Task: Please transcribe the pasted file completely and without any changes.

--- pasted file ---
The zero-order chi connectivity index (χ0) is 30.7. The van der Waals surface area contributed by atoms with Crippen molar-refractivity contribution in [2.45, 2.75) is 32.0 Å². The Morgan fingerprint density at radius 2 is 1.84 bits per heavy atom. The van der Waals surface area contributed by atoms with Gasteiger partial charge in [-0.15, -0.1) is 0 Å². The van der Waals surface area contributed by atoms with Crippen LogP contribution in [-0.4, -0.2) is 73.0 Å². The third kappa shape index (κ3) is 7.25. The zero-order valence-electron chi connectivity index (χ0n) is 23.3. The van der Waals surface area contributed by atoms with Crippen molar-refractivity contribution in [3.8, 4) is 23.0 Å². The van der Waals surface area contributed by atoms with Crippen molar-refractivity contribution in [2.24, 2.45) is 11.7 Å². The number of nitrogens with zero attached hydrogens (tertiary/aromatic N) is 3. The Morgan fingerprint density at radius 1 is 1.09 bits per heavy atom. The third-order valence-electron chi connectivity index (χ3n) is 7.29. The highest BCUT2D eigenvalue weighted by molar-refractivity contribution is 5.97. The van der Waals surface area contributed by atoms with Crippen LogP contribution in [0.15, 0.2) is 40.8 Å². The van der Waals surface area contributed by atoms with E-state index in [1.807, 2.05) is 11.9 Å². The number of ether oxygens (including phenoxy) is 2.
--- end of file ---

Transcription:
The zero-order chi connectivity index (χ0) is 30.7. The van der Waals surface area contributed by atoms with Crippen molar-refractivity contribution in [2.45, 2.75) is 32.0 Å². The Morgan fingerprint density at radius 2 is 1.84 bits per heavy atom. The van der Waals surface area contributed by atoms with Gasteiger partial charge in [-0.15, -0.1) is 0 Å². The van der Waals surface area contributed by atoms with Crippen LogP contribution in [-0.4, -0.2) is 73.0 Å². The third kappa shape index (κ3) is 7.25. The zero-order valence-electron chi connectivity index (χ0n) is 23.3. The van der Waals surface area contributed by atoms with Crippen molar-refractivity contribution in [3.8, 4) is 23.0 Å². The van der Waals surface area contributed by atoms with Crippen molar-refractivity contribution in [2.24, 2.45) is 11.7 Å². The number of nitrogens with zero attached hydrogens (tertiary/aromatic N) is 3. The Morgan fingerprint density at radius 1 is 1.09 bits per heavy atom. The third-order valence-electron chi connectivity index (χ3n) is 7.29. The highest BCUT2D eigenvalue weighted by molar-refractivity contribution is 5.97. The van der Waals surface area contributed by atoms with Crippen LogP contribution in [0.15, 0.2) is 40.8 Å². The van der Waals surface area contributed by atoms with E-state index in [1.807, 2.05) is 11.9 Å². The number of ether oxygens (including phenoxy) is 2.